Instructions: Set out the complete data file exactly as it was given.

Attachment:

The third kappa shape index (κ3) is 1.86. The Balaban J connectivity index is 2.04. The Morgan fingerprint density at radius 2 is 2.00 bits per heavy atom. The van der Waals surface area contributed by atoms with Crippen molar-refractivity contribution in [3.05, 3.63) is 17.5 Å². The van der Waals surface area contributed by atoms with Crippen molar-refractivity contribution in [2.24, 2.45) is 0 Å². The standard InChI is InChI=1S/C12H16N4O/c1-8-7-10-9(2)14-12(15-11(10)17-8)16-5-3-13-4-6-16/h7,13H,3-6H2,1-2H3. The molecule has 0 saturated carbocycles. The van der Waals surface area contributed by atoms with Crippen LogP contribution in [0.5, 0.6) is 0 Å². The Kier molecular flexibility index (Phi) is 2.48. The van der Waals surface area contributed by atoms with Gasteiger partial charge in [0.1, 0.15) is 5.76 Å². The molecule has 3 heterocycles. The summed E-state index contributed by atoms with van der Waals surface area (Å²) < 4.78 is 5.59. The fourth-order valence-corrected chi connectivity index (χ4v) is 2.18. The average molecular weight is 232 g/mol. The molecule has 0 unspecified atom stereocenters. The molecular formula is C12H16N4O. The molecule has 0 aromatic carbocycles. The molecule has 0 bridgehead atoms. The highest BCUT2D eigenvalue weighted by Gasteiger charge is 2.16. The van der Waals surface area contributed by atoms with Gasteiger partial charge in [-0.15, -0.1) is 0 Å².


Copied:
The third kappa shape index (κ3) is 1.86. The Balaban J connectivity index is 2.04. The Morgan fingerprint density at radius 2 is 2.00 bits per heavy atom. The van der Waals surface area contributed by atoms with Crippen molar-refractivity contribution in [3.05, 3.63) is 17.5 Å². The van der Waals surface area contributed by atoms with Crippen molar-refractivity contribution in [2.24, 2.45) is 0 Å². The standard InChI is InChI=1S/C12H16N4O/c1-8-7-10-9(2)14-12(15-11(10)17-8)16-5-3-13-4-6-16/h7,13H,3-6H2,1-2H3. The molecule has 0 saturated carbocycles. The van der Waals surface area contributed by atoms with Crippen LogP contribution in [0.5, 0.6) is 0 Å². The Kier molecular flexibility index (Phi) is 2.48. The van der Waals surface area contributed by atoms with Gasteiger partial charge in [0.1, 0.15) is 5.76 Å². The molecule has 3 heterocycles. The summed E-state index contributed by atoms with van der Waals surface area (Å²) < 4.78 is 5.59. The fourth-order valence-corrected chi connectivity index (χ4v) is 2.18. The average molecular weight is 232 g/mol. The molecule has 0 unspecified atom stereocenters. The molecular formula is C12H16N4O. The molecule has 0 aromatic carbocycles. The molecule has 0 bridgehead atoms. The highest BCUT2D eigenvalue weighted by Gasteiger charge is 2.16. The van der Waals surface area contributed by atoms with Gasteiger partial charge in [-0.15, -0.1) is 0 Å².